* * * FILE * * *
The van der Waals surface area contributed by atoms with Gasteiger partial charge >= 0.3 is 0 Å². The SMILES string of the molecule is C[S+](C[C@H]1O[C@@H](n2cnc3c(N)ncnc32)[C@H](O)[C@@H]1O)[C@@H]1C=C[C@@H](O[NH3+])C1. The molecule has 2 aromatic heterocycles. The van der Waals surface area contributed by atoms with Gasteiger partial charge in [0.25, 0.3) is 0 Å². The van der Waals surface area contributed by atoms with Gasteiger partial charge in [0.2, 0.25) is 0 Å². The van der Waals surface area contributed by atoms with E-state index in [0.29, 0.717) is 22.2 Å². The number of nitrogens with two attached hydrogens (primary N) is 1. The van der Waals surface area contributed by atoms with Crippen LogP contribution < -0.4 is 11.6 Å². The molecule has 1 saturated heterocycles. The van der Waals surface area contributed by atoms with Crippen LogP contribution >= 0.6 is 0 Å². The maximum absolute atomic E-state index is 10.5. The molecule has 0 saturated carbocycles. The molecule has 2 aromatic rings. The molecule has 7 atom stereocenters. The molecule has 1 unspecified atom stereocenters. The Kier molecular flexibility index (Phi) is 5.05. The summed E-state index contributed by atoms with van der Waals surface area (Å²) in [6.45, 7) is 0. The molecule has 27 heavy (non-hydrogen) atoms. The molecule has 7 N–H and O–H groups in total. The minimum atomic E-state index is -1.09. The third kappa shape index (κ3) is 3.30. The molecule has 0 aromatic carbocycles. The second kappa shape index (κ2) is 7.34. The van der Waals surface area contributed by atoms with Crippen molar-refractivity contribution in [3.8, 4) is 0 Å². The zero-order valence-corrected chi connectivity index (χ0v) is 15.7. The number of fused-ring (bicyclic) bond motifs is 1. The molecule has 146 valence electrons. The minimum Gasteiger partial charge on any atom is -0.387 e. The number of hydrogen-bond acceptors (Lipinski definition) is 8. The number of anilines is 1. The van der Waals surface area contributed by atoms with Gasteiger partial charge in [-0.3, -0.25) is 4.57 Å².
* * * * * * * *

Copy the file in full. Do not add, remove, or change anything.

The van der Waals surface area contributed by atoms with Gasteiger partial charge >= 0.3 is 0 Å². The SMILES string of the molecule is C[S+](C[C@H]1O[C@@H](n2cnc3c(N)ncnc32)[C@H](O)[C@@H]1O)[C@@H]1C=C[C@@H](O[NH3+])C1. The molecule has 2 aromatic heterocycles. The van der Waals surface area contributed by atoms with Gasteiger partial charge in [0.25, 0.3) is 0 Å². The van der Waals surface area contributed by atoms with Gasteiger partial charge in [0.2, 0.25) is 0 Å². The van der Waals surface area contributed by atoms with E-state index in [0.29, 0.717) is 22.2 Å². The number of nitrogens with two attached hydrogens (primary N) is 1. The van der Waals surface area contributed by atoms with Crippen LogP contribution < -0.4 is 11.6 Å². The molecule has 1 saturated heterocycles. The van der Waals surface area contributed by atoms with Crippen LogP contribution >= 0.6 is 0 Å². The maximum absolute atomic E-state index is 10.5. The molecule has 0 saturated carbocycles. The molecule has 2 aromatic rings. The molecule has 7 atom stereocenters. The molecule has 1 unspecified atom stereocenters. The Kier molecular flexibility index (Phi) is 5.05. The summed E-state index contributed by atoms with van der Waals surface area (Å²) in [6.45, 7) is 0. The molecule has 27 heavy (non-hydrogen) atoms. The molecule has 7 N–H and O–H groups in total. The minimum atomic E-state index is -1.09. The third kappa shape index (κ3) is 3.30. The molecule has 0 aromatic carbocycles. The second kappa shape index (κ2) is 7.34. The van der Waals surface area contributed by atoms with Crippen molar-refractivity contribution in [3.8, 4) is 0 Å². The zero-order valence-corrected chi connectivity index (χ0v) is 15.7. The number of fused-ring (bicyclic) bond motifs is 1. The molecule has 146 valence electrons. The minimum Gasteiger partial charge on any atom is -0.387 e. The number of hydrogen-bond acceptors (Lipinski definition) is 8. The number of anilines is 1. The van der Waals surface area contributed by atoms with Gasteiger partial charge in [-0.3, -0.25) is 4.57 Å².